WHO ARE WE
The Just One Project is an IRS 501C3 organization that was created as a vehicle to raise funds for existing projects as well as to develop and deliver a Student Athlete Financial Education Program for students ranging from Middle School through High school and College, and into the Professional levels. Our hope is that the program can continue to provide education that will further continue to reach out to any transitioning athlete regardless of their professional or nonprofessional status.
Historically the Leagues and the Players Unions have made small efforts to reverse the trend and to teach the young athletes how to be wary of theft and that they should watch their money. These include Rookie Symposiums and having outside speakers on topics of investments and taxes. Furthermore by the time the player has become a “rookie” and received his first contract, any hope to change the mindset of a 20 year old millionaire is gone.
The public opinion is both sympathetic and unsympathetic about these “Rich Spoiled Athletes”. However there continues to be rampant fraud in relation to athletes and their money. In 2015, two Scottsdale “con men” cheated several NHL players out of 15 million dollars. Oddly enough, the same advisor was accused and lost a case of financial fraud in 2008.
Professional athletes often fall victim to unscrupulous financial advisors that take advantage of players’ trust and inexperience in financial matters. Athletes need to be surrounded by trustworthy advisors who will protect their assets, put their interests ahead of the advisor’s interests, keep them away from the wolves, and work with them to create a long-term plan to secure their futures. Athletes need to invest for safety because they generally have short playing careers and a difficult time earning substantial income after playing sports. They therefore need to preserve their assets and invest conservatively in order to support themselves for the rest of their lives.
There are a myriad of dangers that await the young pro who is about to receive his first big paycheck. Even the most mundane decisions athletes make in the “limbo” period between their last game as a collegiate athlete and their first as a pro can torpedo a lifetime of hard work and good intentions.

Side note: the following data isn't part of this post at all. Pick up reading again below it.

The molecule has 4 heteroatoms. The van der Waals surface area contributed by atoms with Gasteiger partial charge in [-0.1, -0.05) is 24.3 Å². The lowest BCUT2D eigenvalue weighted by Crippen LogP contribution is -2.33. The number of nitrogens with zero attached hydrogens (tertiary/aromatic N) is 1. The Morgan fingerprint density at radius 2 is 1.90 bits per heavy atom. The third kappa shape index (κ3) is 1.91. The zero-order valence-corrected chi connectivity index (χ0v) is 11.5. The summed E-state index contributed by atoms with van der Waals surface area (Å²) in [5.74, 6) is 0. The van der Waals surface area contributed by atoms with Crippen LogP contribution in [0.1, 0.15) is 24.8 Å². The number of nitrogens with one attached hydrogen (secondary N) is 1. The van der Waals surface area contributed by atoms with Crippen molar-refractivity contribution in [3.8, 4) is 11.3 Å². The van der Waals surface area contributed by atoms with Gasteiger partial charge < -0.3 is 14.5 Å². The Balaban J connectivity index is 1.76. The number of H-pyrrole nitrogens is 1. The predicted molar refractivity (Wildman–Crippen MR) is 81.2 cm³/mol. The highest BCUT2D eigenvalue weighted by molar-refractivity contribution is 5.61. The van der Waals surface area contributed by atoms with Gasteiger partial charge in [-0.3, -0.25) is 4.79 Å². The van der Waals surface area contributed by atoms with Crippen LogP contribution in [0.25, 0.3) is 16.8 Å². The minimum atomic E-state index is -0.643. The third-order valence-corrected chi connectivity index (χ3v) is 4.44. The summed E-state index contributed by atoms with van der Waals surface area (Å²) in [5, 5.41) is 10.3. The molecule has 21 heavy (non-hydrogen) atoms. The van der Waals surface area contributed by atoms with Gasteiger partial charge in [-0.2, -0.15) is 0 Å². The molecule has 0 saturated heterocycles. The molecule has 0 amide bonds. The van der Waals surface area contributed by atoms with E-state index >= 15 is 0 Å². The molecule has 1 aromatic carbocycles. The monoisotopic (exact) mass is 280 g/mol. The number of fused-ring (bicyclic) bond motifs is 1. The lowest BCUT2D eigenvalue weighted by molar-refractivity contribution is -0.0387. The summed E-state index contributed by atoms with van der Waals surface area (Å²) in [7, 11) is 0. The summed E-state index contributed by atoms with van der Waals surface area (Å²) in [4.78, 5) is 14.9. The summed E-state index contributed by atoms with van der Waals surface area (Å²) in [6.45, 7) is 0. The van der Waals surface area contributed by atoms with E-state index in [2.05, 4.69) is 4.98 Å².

The questions that are at the forefront of the public eye are:
- “Why does this continue to happen?”
- “What is being done to correct the situation?”
- And “why should we care?”
For most student athlete it begins with a goal of pretending be that famous ball player that hits the home run, scores the winning touchdown, makes the buzzer shot or scores the goal in the last second of overtime.
For some that dream forms into a reality as scouts and parents start to recruit children as young as 12 and 13 who are still middle school.
Psychologically, these kids are told that they will be the next Michael Jordan, Derek Jeeter, Payton Manning or Wayne Gretzky. Most of the time that dream fails and what is left is a child who has no clue what to do with the rest of his life.
There are three stages in the life of any athlete
Currently the focus on education and preparation for life after sport is done during stage 2, in the middle of their careers while in College or during their life as a Pro.
However for the 99.9% of those student athletes that dream of a professional life, that education never comes and they are left without the support and resources necessary.
The Just One Program was named for something that was taught to me as a summer camp counselor. My camp director said to us, “We have approximately 300 children come through this camp each summer, you cannot change in 3 weeks what it has taken society 13 years to mess up, so If you affect the life of one child this summer, you have done your job”.